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This course is designed to quickly lead you through the steps of building an HTML website, from creating a new page to building links and tables. Author James Williamson simplifies the coding process, with straightforward steps you can recreate on your own. The course explains the basic structure of an HTML document, shows how to add text and images, and introduces font styling with CSS. James also offers a bonus design challenge at the end of each chapter, where he asks you to think of a solution before offering his own.
Tables have multiple attributes that allow you to modify certain visual aspects of the table itself. Although most of these attributes have been deprecated--meaning removed in HTML5--it's important that you know about them, what their functionality is, and when it's appropriate to use them. And to sort of demonstrate those attributes we're going to be working with our sample table here. I'm back in tables.htm, this time from the 05_03 folder. For the most part, our table is exactly the same, but I'm going to look it in a browser real quick here to show you that we have a new row down here at the bottom.
It says, "Learn more about tables from the HTML5 specification," and then the other two table cells there are empty. The first thing I want to do is go back up to our opening table tag, because this is where, if you're going to use attributes on your table, you'll put the bulk of them, is up there right on the opening table tag. Now the one we have up there right now is the border attribute, and it's still available to you in HTML5. They've modified it a little bit because they basically said if you're going to use it at all, then you're only going to use values like the value 1 or an empty literal string, which I don't know what that does for you. But they've taken away the ability to do either 0 or then 1 and then the any higher number, which would represent the width of the border.
And that's the way it was in HTML 4 and below. Now the thing that you need to understand about all the attributes that I'm about to tell you, in terms of, like, oh this has been removed from HTML5, here's the thing: browsers are going to support the HTML 4 syntax for the foreseeable future. If you're going to use these attributes, the browser will still honor them, just to let you know. The first thing I'm going to do is add two more attributes to our opening table tag. The first one is going to be cellspacing and I'm going to set that value to 0, and then the second one is going to be cellpadding and I'm going to set that value to 0 as well.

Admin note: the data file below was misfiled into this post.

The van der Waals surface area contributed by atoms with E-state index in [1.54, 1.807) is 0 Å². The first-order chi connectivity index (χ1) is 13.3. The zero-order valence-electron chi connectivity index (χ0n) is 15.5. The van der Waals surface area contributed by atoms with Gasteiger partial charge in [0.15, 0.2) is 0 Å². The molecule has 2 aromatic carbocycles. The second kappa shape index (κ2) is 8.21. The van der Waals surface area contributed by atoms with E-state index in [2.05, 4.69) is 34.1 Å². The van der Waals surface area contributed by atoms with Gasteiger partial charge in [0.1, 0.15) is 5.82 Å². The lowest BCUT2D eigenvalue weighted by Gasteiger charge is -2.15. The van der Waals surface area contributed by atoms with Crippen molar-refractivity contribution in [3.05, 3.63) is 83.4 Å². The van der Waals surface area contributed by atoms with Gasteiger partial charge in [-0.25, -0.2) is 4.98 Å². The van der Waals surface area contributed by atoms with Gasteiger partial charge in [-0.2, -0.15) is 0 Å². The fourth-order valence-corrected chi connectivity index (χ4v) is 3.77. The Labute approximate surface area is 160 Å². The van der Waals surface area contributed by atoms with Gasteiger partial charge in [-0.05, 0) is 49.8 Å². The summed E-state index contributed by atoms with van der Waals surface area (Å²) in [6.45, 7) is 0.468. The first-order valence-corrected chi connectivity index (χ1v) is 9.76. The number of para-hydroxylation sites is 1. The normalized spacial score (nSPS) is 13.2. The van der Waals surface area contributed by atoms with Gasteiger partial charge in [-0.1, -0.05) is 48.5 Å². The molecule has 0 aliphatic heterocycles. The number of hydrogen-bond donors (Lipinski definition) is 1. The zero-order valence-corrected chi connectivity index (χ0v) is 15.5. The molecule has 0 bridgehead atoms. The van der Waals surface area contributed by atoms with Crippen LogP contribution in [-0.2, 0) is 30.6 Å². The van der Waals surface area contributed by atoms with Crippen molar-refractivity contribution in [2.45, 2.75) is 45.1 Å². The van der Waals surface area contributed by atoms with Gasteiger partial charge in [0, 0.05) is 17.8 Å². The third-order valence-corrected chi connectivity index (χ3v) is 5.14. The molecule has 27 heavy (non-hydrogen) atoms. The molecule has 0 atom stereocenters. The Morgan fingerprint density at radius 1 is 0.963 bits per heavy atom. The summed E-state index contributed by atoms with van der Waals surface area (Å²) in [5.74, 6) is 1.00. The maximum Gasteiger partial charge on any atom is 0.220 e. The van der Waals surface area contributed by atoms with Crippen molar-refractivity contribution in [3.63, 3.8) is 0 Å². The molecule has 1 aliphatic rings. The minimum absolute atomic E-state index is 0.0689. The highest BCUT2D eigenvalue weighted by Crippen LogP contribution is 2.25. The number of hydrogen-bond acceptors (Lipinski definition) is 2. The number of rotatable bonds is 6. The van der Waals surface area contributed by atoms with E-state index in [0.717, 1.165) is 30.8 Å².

Now these are HTML 4 attributes that are not available in HTML5 any more, but as I mentioned, browsers still support them. Okay, so what are these and what do they do? cellspacing is the space between the table cells. Right now it's set to 0 and that means that the table cells are going to butt right up against each other, only separated by whatever border you have on them. If I up this value--let's say I take it to a ridiculously high number like 20, so we can really see this-- if I save this, go back into my page, and refresh it, you can see these table cells are starting to push away from each other by about 20 pixels.
Even though that yes, hey, this doesn't exist in HTML5, you'll notice that modern current browsers still support this property and they will support it into infinity. The reason cellspacing is so intriguing is you're suppose to handle all of this stuff through CSS, but support for the use of margins, which controls the amount of space between elements in CSS, doesn't or hasn't extended to table cells. So for the longest time if we wanted to control that at all, we had to control it through cell spacing. So for certain user agents cellspacing is still a very valuable way of spacing table cells if that's what you want to do.
Now cellpadding controls the amount of space within the table cell. So if I go to cellpadding and let's say I put that on 20 as well, if I save that and preview my table, now you can see the table cells are still butting right up against each other, but they have a lot more space on the inside of them. Now, I recommend controlling both of those properties through CSS. But here's the thing: in older browsers, if you did not explicitly set cellspacing and cellpadding to 0, what you ended up with was whatever the default for that particular user agent was, and in most browsers the value was, oddly enough, 1.